The curators of Mikhail Larionov exhibition at the New Tretyakov on Krymsky Val were quite surprised to hear a visitor make this exclamation. Could it be that the average art viewer was no longer afraid of avantgarde and had learned to understand or even love it? After all, it wasn’t long ago that people who came across Larionov’s Spring in the first hall would timidly step back, explaining in hushed tones that they are not good at getting this.
To be sure, today’s museum goer has already seen and gotten used to quite a lot. The quick-paced expansion of modern art to more and more museum spaces points at the classical completeness of the “old” avant-garde, which has already celebrated its centenary. Kandinsky and Malevich, Tatlin and Rodchenko, Chagall and the “Amazons of the avant-garde,” as well as their ideas, forms, and style systems, firmly secured a place in wider culture.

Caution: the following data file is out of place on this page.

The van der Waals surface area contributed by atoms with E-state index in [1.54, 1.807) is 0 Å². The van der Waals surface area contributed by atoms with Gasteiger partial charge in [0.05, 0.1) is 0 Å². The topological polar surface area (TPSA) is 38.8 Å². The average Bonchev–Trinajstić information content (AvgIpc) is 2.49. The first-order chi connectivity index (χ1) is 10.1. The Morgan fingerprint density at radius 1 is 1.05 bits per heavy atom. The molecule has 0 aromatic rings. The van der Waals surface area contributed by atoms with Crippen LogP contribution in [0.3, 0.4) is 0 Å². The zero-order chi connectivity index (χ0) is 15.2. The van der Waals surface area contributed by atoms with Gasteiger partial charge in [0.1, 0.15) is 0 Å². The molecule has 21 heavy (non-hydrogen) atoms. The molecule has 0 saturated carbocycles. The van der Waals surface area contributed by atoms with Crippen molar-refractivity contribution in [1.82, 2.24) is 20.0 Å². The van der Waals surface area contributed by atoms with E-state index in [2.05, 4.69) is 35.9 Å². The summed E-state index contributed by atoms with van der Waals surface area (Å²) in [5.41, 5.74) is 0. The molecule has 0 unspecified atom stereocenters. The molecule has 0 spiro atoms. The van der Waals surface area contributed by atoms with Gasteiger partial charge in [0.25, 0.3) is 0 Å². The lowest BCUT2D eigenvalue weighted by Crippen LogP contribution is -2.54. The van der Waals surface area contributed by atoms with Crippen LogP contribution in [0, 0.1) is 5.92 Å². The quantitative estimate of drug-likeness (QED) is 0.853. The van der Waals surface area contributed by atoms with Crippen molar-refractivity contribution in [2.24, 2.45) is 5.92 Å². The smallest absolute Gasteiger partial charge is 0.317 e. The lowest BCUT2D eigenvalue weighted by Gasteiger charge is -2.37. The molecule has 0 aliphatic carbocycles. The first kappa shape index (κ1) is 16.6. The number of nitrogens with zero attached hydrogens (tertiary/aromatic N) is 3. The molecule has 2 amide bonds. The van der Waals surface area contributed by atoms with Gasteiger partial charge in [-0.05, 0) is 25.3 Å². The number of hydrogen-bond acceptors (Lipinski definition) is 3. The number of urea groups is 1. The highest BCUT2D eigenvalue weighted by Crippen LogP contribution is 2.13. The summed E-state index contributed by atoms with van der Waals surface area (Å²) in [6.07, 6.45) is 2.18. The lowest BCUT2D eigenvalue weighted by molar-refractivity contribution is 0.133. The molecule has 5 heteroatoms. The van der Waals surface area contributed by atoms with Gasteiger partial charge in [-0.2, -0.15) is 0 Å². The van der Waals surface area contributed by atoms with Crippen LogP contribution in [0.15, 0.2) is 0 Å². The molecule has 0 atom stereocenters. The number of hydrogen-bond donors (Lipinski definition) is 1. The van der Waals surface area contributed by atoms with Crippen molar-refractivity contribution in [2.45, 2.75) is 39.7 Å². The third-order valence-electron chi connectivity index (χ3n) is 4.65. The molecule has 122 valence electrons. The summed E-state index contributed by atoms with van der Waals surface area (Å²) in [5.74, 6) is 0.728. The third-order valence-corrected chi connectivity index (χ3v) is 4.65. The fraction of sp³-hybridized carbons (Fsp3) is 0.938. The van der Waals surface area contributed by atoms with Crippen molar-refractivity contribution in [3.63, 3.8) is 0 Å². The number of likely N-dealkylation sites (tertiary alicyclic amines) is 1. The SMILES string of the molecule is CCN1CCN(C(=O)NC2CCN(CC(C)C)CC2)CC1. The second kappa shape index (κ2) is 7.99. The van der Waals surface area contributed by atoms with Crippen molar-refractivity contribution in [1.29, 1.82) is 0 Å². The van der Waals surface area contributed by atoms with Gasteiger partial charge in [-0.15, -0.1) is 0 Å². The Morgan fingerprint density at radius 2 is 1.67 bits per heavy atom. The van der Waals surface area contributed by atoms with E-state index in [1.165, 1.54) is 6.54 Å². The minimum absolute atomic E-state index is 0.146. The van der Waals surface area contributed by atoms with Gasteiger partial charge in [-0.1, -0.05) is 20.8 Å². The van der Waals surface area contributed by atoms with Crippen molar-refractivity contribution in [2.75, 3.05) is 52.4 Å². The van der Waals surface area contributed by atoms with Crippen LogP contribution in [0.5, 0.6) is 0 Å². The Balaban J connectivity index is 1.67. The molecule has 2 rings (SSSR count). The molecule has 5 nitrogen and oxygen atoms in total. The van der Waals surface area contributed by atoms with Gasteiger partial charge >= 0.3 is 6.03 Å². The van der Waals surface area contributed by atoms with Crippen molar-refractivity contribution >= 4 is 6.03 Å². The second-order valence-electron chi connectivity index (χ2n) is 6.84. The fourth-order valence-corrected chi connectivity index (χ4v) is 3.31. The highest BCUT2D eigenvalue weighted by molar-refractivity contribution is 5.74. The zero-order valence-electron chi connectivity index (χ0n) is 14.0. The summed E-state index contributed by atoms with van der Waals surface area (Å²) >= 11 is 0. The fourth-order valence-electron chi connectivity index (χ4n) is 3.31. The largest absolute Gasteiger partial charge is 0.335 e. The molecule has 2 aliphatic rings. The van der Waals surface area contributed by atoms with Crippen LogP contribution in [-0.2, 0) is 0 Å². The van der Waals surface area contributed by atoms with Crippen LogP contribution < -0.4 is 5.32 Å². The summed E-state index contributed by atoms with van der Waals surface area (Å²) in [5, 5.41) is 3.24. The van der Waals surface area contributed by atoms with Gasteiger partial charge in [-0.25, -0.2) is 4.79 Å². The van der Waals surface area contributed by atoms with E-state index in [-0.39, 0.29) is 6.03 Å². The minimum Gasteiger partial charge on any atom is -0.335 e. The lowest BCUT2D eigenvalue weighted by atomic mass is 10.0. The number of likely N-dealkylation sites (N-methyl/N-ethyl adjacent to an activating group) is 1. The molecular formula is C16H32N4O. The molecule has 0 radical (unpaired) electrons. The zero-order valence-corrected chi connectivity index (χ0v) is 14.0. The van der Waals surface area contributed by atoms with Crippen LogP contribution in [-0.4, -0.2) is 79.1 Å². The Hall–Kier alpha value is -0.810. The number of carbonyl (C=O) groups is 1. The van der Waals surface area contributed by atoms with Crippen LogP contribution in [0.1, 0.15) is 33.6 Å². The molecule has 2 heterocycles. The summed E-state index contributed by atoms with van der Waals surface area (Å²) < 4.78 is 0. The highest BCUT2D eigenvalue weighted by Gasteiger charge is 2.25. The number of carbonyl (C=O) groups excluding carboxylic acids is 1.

But Mikhail Larionov somehow does not fit into this enshrined assembly. His carnival character, shapeshifting between the images of a dandy and a jester, dancing on the border of seriousness and parody, requires a different approach; his “vsyochestvo” or “everythingism” is not so much a strict concept to be studied as a life stance equally natural for the artist, the theorist, and the collector in him. For these reasons, the idea behind the exhibition was to introduce the audience to Larionov as a human being and to the events of his life in all its complexity, rather than to set up a conventional display of works and the artist’s creative evolution. Judging by feedback in the guestbook, this immersive effect worked beyond all expectations. Some visitors, according to their comments, felt as though living in “that era,” in others the visit sparked their interest in the years of the artist’s life that the exhibition omitted, and for many discovering Larionov turned into a revelation. There have been critical responses as well, even harsh ones, mostly concerned with the exhibition’s layout and design, certain organizational issues. But Larionov himself has been seen and understood, as the words the visitors have picked to describe him attest: “inner light,” “diversity of interests,” “humor and tenderness.” Quite a few entries have been made in children’s handwriting, many include drawings — faces, animals, an inviting little bench that actually would fit well in the halls. Larionov would have approved…